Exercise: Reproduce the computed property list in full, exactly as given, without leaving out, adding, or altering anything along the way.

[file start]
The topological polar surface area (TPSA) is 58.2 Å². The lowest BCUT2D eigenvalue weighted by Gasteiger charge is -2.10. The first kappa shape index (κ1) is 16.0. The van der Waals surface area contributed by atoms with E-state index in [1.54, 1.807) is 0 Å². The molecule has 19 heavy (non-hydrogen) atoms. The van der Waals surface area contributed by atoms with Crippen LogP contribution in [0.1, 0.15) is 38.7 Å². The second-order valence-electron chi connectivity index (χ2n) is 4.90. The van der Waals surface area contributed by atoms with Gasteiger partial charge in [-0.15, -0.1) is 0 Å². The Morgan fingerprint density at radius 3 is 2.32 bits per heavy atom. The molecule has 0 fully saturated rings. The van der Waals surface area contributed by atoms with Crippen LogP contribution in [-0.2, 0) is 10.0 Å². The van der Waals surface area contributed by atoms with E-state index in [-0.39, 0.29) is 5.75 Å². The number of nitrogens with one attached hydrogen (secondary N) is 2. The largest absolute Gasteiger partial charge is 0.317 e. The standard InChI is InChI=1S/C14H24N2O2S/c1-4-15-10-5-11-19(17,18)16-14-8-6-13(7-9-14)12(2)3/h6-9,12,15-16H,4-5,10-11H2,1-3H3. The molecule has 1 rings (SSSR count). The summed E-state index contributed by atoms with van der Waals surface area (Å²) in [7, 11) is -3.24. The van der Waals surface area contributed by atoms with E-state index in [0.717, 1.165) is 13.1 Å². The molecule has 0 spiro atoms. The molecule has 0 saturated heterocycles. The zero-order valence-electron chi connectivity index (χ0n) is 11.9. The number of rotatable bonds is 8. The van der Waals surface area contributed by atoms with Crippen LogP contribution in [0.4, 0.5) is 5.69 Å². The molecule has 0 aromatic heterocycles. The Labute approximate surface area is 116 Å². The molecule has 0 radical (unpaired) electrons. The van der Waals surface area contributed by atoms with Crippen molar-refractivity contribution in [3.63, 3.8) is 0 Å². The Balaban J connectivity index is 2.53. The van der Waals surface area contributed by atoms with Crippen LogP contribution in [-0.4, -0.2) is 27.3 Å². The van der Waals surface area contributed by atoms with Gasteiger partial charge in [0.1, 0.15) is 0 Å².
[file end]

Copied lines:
The topological polar surface area (TPSA) is 58.2 Å². The lowest BCUT2D eigenvalue weighted by Gasteiger charge is -2.10. The first kappa shape index (κ1) is 16.0. The van der Waals surface area contributed by atoms with E-state index in [1.54, 1.807) is 0 Å². The molecule has 19 heavy (non-hydrogen) atoms. The van der Waals surface area contributed by atoms with Crippen LogP contribution in [0.1, 0.15) is 38.7 Å². The second-order valence-electron chi connectivity index (χ2n) is 4.90. The van der Waals surface area contributed by atoms with Gasteiger partial charge in [-0.15, -0.1) is 0 Å². The Morgan fingerprint density at radius 3 is 2.32 bits per heavy atom. The molecule has 0 fully saturated rings. The van der Waals surface area contributed by atoms with Crippen LogP contribution in [-0.2, 0) is 10.0 Å². The van der Waals surface area contributed by atoms with E-state index in [-0.39, 0.29) is 5.75 Å². The number of nitrogens with one attached hydrogen (secondary N) is 2. The largest absolute Gasteiger partial charge is 0.317 e. The standard InChI is InChI=1S/C14H24N2O2S/c1-4-15-10-5-11-19(17,18)16-14-8-6-13(7-9-14)12(2)3/h6-9,12,15-16H,4-5,10-11H2,1-3H3. The molecule has 1 rings (SSSR count). The summed E-state index contributed by atoms with van der Waals surface area (Å²) in [7, 11) is -3.24. The van der Waals surface area contributed by atoms with E-state index in [0.717, 1.165) is 13.1 Å². The molecule has 0 spiro atoms. The molecule has 0 saturated heterocycles. The zero-order valence-electron chi connectivity index (χ0n) is 11.9. The number of rotatable bonds is 8. The van der Waals surface area contributed by atoms with Crippen LogP contribution in [0.4, 0.5) is 5.69 Å². The molecule has 0 aromatic heterocycles. The Labute approximate surface area is 116 Å². The molecule has 0 radical (unpaired) electrons. The van der Waals surface area contributed by atoms with Crippen molar-refractivity contribution in [3.63, 3.8) is 0 Å². The Balaban J connectivity index is 2.53. The van der Waals surface area contributed by atoms with Crippen LogP contribution in [-0.4, -0.2) is 27.3 Å². The van der Waals surface area contributed by atoms with Gasteiger partial charge in [0.1, 0.15) is 0 Å².